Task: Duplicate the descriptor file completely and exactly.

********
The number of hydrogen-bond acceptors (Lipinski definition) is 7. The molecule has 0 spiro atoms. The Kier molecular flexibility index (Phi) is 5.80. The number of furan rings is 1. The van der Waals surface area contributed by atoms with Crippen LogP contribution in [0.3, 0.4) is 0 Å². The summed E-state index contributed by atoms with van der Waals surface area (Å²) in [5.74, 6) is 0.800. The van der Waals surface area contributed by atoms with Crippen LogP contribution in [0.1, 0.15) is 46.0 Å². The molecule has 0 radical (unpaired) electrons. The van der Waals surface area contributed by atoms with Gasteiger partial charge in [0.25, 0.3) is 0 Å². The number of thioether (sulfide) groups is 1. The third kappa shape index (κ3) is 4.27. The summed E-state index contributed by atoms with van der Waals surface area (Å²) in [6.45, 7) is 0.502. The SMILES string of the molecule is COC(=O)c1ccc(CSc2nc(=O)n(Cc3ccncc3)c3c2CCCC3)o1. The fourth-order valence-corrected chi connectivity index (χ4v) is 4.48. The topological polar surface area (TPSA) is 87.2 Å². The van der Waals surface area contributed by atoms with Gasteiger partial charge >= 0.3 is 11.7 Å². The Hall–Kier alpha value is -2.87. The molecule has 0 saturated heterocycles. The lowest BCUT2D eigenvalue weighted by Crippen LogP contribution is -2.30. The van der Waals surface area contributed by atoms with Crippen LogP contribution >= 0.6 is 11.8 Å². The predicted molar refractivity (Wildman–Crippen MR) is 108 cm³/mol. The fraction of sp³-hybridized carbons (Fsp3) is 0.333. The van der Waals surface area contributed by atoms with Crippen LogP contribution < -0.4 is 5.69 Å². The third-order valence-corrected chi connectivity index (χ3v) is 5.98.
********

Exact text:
The number of hydrogen-bond acceptors (Lipinski definition) is 7. The molecule has 0 spiro atoms. The Kier molecular flexibility index (Phi) is 5.80. The number of furan rings is 1. The van der Waals surface area contributed by atoms with Crippen LogP contribution in [0.3, 0.4) is 0 Å². The summed E-state index contributed by atoms with van der Waals surface area (Å²) in [5.74, 6) is 0.800. The van der Waals surface area contributed by atoms with Crippen LogP contribution in [0.1, 0.15) is 46.0 Å². The molecule has 0 radical (unpaired) electrons. The van der Waals surface area contributed by atoms with Gasteiger partial charge in [0.25, 0.3) is 0 Å². The number of thioether (sulfide) groups is 1. The third kappa shape index (κ3) is 4.27. The summed E-state index contributed by atoms with van der Waals surface area (Å²) in [6.45, 7) is 0.502. The SMILES string of the molecule is COC(=O)c1ccc(CSc2nc(=O)n(Cc3ccncc3)c3c2CCCC3)o1. The fourth-order valence-corrected chi connectivity index (χ4v) is 4.48. The topological polar surface area (TPSA) is 87.2 Å². The van der Waals surface area contributed by atoms with Gasteiger partial charge >= 0.3 is 11.7 Å². The Hall–Kier alpha value is -2.87. The molecule has 0 saturated heterocycles. The lowest BCUT2D eigenvalue weighted by Crippen LogP contribution is -2.30. The van der Waals surface area contributed by atoms with Crippen LogP contribution >= 0.6 is 11.8 Å². The predicted molar refractivity (Wildman–Crippen MR) is 108 cm³/mol. The fraction of sp³-hybridized carbons (Fsp3) is 0.333. The van der Waals surface area contributed by atoms with Crippen LogP contribution < -0.4 is 5.69 Å². The third-order valence-corrected chi connectivity index (χ3v) is 5.98.